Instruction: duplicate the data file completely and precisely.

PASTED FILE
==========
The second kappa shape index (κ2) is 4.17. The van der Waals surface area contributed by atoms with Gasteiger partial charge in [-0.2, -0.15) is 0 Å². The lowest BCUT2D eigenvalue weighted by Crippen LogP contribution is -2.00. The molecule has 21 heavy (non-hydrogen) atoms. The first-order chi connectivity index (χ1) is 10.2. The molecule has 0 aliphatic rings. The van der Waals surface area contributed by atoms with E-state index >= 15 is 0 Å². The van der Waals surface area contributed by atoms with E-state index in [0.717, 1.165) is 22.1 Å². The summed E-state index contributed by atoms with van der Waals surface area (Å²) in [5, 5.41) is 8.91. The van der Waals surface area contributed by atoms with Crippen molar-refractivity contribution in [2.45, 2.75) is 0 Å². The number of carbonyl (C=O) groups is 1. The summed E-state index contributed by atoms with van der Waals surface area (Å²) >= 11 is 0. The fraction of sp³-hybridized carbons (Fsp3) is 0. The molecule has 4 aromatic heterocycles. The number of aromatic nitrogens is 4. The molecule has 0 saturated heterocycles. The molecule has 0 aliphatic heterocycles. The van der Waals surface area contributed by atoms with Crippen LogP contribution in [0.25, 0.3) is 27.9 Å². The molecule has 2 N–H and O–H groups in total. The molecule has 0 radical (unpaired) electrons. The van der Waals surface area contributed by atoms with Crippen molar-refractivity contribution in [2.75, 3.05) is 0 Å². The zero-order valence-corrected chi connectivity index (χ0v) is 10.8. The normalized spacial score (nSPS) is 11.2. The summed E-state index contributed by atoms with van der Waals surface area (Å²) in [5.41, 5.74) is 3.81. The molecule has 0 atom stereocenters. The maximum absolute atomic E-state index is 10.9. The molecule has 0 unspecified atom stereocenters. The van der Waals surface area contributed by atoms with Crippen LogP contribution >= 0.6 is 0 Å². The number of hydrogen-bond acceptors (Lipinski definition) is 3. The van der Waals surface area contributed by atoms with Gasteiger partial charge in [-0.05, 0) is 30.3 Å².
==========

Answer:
The second kappa shape index (κ2) is 4.17. The van der Waals surface area contributed by atoms with Gasteiger partial charge in [-0.2, -0.15) is 0 Å². The lowest BCUT2D eigenvalue weighted by Crippen LogP contribution is -2.00. The molecule has 21 heavy (non-hydrogen) atoms. The first-order chi connectivity index (χ1) is 10.2. The molecule has 0 aliphatic rings. The van der Waals surface area contributed by atoms with E-state index >= 15 is 0 Å². The van der Waals surface area contributed by atoms with E-state index in [0.717, 1.165) is 22.1 Å². The summed E-state index contributed by atoms with van der Waals surface area (Å²) in [5, 5.41) is 8.91. The van der Waals surface area contributed by atoms with Crippen molar-refractivity contribution in [2.45, 2.75) is 0 Å². The number of carbonyl (C=O) groups is 1. The summed E-state index contributed by atoms with van der Waals surface area (Å²) >= 11 is 0. The fraction of sp³-hybridized carbons (Fsp3) is 0. The molecule has 4 aromatic heterocycles. The number of aromatic nitrogens is 4. The molecule has 0 saturated heterocycles. The molecule has 0 aliphatic heterocycles. The van der Waals surface area contributed by atoms with Crippen LogP contribution in [0.25, 0.3) is 27.9 Å². The molecule has 2 N–H and O–H groups in total. The molecule has 0 radical (unpaired) electrons. The van der Waals surface area contributed by atoms with Crippen molar-refractivity contribution in [2.75, 3.05) is 0 Å². The zero-order valence-corrected chi connectivity index (χ0v) is 10.8. The normalized spacial score (nSPS) is 11.2. The summed E-state index contributed by atoms with van der Waals surface area (Å²) in [5.41, 5.74) is 3.81. The molecule has 0 atom stereocenters. The maximum absolute atomic E-state index is 10.9. The molecule has 0 unspecified atom stereocenters. The van der Waals surface area contributed by atoms with Crippen LogP contribution >= 0.6 is 0 Å². The number of hydrogen-bond acceptors (Lipinski definition) is 3. The van der Waals surface area contributed by atoms with Gasteiger partial charge in [-0.05, 0) is 30.3 Å².